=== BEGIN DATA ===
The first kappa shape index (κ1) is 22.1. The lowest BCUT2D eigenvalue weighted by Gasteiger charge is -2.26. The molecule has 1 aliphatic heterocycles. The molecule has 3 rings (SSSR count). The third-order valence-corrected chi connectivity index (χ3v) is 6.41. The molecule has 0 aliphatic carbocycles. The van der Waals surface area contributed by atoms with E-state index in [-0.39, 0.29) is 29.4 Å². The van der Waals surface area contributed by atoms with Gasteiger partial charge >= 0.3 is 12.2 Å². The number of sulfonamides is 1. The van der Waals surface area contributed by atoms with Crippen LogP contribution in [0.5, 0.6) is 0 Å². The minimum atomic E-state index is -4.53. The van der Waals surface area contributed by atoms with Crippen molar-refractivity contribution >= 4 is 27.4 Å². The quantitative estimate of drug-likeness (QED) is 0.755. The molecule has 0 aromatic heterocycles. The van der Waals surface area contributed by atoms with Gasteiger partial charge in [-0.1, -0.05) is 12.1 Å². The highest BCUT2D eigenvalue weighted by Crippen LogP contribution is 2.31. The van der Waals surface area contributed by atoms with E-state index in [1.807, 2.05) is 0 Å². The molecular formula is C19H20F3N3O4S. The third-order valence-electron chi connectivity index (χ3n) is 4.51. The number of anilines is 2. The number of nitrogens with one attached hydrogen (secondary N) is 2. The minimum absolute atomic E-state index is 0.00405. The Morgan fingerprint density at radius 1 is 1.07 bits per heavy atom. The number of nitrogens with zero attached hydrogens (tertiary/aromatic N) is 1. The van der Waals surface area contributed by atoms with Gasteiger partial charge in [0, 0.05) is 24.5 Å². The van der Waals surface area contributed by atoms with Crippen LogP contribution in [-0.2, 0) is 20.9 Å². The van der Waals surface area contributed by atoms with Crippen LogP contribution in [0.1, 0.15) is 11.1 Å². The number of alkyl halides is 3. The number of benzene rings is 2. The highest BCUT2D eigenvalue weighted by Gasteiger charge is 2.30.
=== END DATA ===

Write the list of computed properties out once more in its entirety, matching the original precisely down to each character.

The first kappa shape index (κ1) is 22.1. The lowest BCUT2D eigenvalue weighted by Gasteiger charge is -2.26. The molecule has 1 aliphatic heterocycles. The molecule has 3 rings (SSSR count). The third-order valence-corrected chi connectivity index (χ3v) is 6.41. The molecule has 0 aliphatic carbocycles. The van der Waals surface area contributed by atoms with E-state index in [-0.39, 0.29) is 29.4 Å². The van der Waals surface area contributed by atoms with Gasteiger partial charge >= 0.3 is 12.2 Å². The number of sulfonamides is 1. The van der Waals surface area contributed by atoms with Crippen LogP contribution in [0.5, 0.6) is 0 Å². The minimum atomic E-state index is -4.53. The van der Waals surface area contributed by atoms with Crippen molar-refractivity contribution >= 4 is 27.4 Å². The quantitative estimate of drug-likeness (QED) is 0.755. The molecule has 0 aromatic heterocycles. The van der Waals surface area contributed by atoms with Gasteiger partial charge in [-0.1, -0.05) is 12.1 Å². The highest BCUT2D eigenvalue weighted by Crippen LogP contribution is 2.31. The van der Waals surface area contributed by atoms with E-state index in [1.807, 2.05) is 0 Å². The molecular formula is C19H20F3N3O4S. The third-order valence-electron chi connectivity index (χ3n) is 4.51. The number of anilines is 2. The number of nitrogens with one attached hydrogen (secondary N) is 2. The minimum absolute atomic E-state index is 0.00405. The Morgan fingerprint density at radius 1 is 1.07 bits per heavy atom. The number of nitrogens with zero attached hydrogens (tertiary/aromatic N) is 1. The van der Waals surface area contributed by atoms with Gasteiger partial charge in [0, 0.05) is 24.5 Å². The van der Waals surface area contributed by atoms with Crippen LogP contribution in [-0.2, 0) is 20.9 Å². The van der Waals surface area contributed by atoms with Crippen LogP contribution in [0.1, 0.15) is 11.1 Å². The number of alkyl halides is 3. The number of benzene rings is 2. The highest BCUT2D eigenvalue weighted by Gasteiger charge is 2.30.